After many years of preparation and performance Calefax decided it was time to record Bach’s Goldberg Variations and we are delighted to present the results of these recordings to you. There are three ways to enjoy this release, firstly by listening to the audio CD of course. In addition to this, for those who read music we have included the full score of the arrangement as a PDF file. (Only on the fysical CD). You can view this score on the DVD by inserting it into your computer’s DVD drive and click on ‘Goldberg Score’. Lastly, for music lovers who are interested in some additional information, we have made a video recording in which Raaf Hekkema talks about the musical background of the Goldberg Variations, and Calefax play a few excerpts (Only on the fysical CD). To view this video you can play the DVD either in your DVD player or on your computer. Reed players can also have a go at playing the music themselves - the sheet music of the Goldberg Variations (score and parts) is available through www.calefax.com. You will also find below some thoughts on the Goldberg Variations by Raaf Hekkema, the arranger of the reed quintet version.
People who have been reading a bit about one of Bach’s most beloved works, the Goldberg Variations, know that the piece was written for Count Hermann Karl von Keyserlingk’s personal harpsichordist Johann Gottlieb Goldberg, to soothe Von Keyserlingk’s sleepless nights. Poetic as this may sound, it is a doubtful history, mostly because of the fact that Goldberg could not have been older than fourteen at the time of conception of the piece (and the music really seems too hard for even the most talented fourteen year old!). Nevertheless, the piece owes its widespread name to it. We can assume that the work was conceived for scholars, to practice the fine art of playing the keyboard. Bach categorized it as the fourth part of his Clavier Übung, or Keyboard Practice, and it was most likely never intended to be integrally played in a concert. Yet the architectural outline of the piece is as masterful as we can expect from a genius.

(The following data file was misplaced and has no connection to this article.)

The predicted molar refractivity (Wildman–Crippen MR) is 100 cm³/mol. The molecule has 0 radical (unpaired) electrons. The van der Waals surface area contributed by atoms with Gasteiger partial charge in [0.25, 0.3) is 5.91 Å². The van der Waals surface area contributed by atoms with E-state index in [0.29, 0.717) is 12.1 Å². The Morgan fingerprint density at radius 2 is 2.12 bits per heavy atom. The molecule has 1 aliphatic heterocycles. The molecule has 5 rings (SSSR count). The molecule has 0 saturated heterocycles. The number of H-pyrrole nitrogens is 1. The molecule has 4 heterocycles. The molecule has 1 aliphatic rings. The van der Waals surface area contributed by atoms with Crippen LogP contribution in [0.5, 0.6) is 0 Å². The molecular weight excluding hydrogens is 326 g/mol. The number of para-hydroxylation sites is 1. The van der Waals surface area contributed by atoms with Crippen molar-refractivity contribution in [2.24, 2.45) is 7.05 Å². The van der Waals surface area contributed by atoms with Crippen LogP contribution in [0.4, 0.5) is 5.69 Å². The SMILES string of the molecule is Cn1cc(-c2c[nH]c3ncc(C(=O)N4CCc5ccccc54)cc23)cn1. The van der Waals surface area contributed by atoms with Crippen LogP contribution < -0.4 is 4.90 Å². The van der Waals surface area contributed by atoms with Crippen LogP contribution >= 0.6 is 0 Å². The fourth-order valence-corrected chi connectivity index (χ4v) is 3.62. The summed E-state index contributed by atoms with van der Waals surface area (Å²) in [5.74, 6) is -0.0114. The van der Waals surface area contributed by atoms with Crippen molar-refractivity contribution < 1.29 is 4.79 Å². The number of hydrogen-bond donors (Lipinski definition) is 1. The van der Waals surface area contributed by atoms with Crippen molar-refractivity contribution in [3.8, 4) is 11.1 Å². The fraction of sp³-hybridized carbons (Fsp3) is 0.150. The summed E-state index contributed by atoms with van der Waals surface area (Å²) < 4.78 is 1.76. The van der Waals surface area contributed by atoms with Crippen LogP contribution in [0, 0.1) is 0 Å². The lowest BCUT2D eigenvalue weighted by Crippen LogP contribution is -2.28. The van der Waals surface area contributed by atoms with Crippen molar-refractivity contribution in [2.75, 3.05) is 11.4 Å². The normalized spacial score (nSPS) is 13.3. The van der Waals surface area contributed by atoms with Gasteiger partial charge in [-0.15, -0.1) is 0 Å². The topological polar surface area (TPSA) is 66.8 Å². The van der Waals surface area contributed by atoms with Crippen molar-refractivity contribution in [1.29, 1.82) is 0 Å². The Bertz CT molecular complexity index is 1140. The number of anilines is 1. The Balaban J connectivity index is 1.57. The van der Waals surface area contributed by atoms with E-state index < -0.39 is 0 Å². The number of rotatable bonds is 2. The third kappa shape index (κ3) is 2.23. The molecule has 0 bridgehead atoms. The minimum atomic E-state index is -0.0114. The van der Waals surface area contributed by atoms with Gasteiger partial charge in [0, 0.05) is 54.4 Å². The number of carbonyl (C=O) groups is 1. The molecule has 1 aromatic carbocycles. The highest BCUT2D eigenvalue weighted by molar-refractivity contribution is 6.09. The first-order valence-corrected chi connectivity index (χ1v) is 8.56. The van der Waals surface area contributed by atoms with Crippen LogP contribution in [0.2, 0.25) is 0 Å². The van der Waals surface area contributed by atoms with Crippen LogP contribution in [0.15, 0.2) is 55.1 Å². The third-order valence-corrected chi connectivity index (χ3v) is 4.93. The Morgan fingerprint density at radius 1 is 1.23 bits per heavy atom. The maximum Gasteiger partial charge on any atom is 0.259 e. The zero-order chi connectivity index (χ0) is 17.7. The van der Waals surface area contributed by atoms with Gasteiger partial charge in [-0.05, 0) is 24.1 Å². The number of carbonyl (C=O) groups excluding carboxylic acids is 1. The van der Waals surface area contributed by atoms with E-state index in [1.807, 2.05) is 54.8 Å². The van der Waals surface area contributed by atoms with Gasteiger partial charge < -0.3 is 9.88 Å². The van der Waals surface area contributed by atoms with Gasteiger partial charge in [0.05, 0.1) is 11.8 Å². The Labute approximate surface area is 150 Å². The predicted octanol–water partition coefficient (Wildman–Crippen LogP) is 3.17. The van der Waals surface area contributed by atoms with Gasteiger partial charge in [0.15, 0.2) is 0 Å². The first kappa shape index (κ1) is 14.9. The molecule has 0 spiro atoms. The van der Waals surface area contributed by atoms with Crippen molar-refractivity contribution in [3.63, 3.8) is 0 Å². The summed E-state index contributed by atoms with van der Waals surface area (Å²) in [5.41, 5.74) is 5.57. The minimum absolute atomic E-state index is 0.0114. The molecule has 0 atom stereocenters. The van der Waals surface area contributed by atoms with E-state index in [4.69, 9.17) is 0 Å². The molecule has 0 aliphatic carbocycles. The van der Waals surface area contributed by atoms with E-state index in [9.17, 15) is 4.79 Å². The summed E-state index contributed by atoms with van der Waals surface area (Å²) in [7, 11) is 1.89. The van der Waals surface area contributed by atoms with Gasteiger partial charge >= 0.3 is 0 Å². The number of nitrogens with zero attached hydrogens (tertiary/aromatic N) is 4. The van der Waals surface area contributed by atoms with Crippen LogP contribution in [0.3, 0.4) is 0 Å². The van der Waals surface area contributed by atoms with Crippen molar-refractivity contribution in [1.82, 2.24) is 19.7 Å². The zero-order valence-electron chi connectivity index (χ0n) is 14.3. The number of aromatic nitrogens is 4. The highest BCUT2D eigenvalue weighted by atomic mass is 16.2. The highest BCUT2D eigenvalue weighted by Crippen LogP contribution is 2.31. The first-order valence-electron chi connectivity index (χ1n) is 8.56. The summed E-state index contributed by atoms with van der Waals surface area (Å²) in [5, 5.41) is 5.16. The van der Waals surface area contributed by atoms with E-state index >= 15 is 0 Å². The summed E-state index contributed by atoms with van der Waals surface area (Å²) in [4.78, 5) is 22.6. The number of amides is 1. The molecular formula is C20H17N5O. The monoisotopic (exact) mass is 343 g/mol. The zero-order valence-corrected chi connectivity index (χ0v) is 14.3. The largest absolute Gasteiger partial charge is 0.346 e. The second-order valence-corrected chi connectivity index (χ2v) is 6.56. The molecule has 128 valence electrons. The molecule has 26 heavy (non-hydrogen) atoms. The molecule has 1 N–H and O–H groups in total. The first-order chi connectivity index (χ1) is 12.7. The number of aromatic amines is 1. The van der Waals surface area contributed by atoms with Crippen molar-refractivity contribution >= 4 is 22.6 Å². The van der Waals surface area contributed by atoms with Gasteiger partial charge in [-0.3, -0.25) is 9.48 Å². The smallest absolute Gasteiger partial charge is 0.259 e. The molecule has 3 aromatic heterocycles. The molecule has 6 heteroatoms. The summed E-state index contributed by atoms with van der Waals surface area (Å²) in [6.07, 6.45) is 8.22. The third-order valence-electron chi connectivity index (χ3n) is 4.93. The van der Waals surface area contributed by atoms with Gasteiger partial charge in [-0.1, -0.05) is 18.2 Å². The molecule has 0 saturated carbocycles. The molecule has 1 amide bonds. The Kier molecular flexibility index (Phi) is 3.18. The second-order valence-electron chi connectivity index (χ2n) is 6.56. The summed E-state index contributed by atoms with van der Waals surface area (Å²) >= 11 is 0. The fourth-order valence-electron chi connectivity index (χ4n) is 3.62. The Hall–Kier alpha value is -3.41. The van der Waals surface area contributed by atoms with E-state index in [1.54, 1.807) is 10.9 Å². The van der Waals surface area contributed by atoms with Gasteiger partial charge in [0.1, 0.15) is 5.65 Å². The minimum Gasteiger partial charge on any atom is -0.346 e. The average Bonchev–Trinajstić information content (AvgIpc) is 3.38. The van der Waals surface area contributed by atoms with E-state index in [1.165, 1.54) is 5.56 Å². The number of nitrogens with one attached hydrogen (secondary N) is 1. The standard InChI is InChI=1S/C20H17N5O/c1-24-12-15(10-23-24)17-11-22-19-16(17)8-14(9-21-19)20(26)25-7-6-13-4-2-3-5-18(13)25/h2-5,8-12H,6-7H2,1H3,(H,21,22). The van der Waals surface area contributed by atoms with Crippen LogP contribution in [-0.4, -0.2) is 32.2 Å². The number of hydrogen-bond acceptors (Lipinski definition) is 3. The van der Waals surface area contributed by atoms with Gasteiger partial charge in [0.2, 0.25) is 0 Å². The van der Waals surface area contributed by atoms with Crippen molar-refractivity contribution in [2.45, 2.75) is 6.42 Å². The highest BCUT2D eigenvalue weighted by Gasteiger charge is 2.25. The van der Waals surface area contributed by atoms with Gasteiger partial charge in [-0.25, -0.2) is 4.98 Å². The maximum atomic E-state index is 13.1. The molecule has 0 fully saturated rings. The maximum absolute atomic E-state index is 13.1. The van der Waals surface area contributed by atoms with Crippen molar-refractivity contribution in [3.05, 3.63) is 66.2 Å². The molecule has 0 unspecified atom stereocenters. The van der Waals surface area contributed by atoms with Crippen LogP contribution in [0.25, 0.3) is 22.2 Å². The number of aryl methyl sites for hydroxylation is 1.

Thirty variations, framed by the aria on which bass line is being varied: the aria opens and closes the set. Thirty-two movements in all, based on a thirtytwo-note bass line. Half way, at variation number sixteen, there is a French overture, as some sort of a reopening. The thirty variations are divided in ten goups of three variations, each first of which is a character piece; a dance (variation 7), a fughetta (variation 10), an aria (variation 13) or that French overture (var.16).
The second variation in such a group of three is usually a toccata-like display of virtuosity. Bach wrote the Goldberg Variations for a relatively new sort of harpsichord that had two keyboards (manuals). This facilitated the crossing of the hands (and therewith the voices), and a slight difference between the sound of each manual was made possible. Still, the crossing of the voices is barely audible even on such a harpsichord. The reed quintet arrangement reveals this constructional oddity because the instruments each have their own timbre, hence the voicing and the crossing of voices can be heard more easily. This effect is audible in variations 5, 8, 11, 14, 17, 20, 23, 26 and 29.